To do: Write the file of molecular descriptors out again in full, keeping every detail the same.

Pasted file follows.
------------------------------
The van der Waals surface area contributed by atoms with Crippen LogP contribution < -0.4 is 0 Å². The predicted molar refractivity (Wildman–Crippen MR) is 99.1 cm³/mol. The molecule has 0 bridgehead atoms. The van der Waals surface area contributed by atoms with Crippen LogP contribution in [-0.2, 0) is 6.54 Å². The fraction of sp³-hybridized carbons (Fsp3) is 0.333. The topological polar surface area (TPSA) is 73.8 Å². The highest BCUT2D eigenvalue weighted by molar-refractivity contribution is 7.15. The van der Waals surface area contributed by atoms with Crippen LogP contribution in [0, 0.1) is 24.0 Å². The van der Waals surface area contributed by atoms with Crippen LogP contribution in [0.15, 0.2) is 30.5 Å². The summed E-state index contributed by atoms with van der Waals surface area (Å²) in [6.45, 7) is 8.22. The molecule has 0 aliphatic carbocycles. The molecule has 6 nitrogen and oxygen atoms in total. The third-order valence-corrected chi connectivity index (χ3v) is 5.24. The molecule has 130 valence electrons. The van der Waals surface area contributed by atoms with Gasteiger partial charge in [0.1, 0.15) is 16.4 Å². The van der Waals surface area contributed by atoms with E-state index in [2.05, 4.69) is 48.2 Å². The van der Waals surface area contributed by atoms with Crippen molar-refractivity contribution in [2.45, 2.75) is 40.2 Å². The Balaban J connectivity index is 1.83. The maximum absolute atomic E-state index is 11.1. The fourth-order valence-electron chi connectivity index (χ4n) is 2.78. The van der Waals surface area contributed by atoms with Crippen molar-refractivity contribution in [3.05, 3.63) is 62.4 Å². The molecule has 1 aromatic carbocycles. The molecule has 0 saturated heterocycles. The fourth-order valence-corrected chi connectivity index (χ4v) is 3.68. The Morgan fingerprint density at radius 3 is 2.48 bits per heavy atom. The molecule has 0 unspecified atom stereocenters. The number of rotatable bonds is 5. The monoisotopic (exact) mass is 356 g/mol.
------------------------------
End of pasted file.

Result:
The van der Waals surface area contributed by atoms with Crippen LogP contribution < -0.4 is 0 Å². The predicted molar refractivity (Wildman–Crippen MR) is 99.1 cm³/mol. The molecule has 0 bridgehead atoms. The van der Waals surface area contributed by atoms with Crippen LogP contribution in [-0.2, 0) is 6.54 Å². The fraction of sp³-hybridized carbons (Fsp3) is 0.333. The topological polar surface area (TPSA) is 73.8 Å². The highest BCUT2D eigenvalue weighted by molar-refractivity contribution is 7.15. The van der Waals surface area contributed by atoms with Crippen LogP contribution in [0, 0.1) is 24.0 Å². The van der Waals surface area contributed by atoms with Crippen LogP contribution in [0.15, 0.2) is 30.5 Å². The summed E-state index contributed by atoms with van der Waals surface area (Å²) in [6.45, 7) is 8.22. The molecule has 0 aliphatic carbocycles. The molecule has 6 nitrogen and oxygen atoms in total. The third-order valence-corrected chi connectivity index (χ3v) is 5.24. The molecule has 130 valence electrons. The van der Waals surface area contributed by atoms with Gasteiger partial charge in [0.1, 0.15) is 16.4 Å². The van der Waals surface area contributed by atoms with E-state index in [2.05, 4.69) is 48.2 Å². The van der Waals surface area contributed by atoms with Crippen molar-refractivity contribution in [2.45, 2.75) is 40.2 Å². The Balaban J connectivity index is 1.83. The maximum absolute atomic E-state index is 11.1. The fourth-order valence-electron chi connectivity index (χ4n) is 2.78. The van der Waals surface area contributed by atoms with Crippen molar-refractivity contribution in [3.05, 3.63) is 62.4 Å². The molecule has 1 aromatic carbocycles. The molecule has 0 saturated heterocycles. The fourth-order valence-corrected chi connectivity index (χ4v) is 3.68. The Morgan fingerprint density at radius 3 is 2.48 bits per heavy atom. The molecule has 0 unspecified atom stereocenters. The number of rotatable bonds is 5. The monoisotopic (exact) mass is 356 g/mol.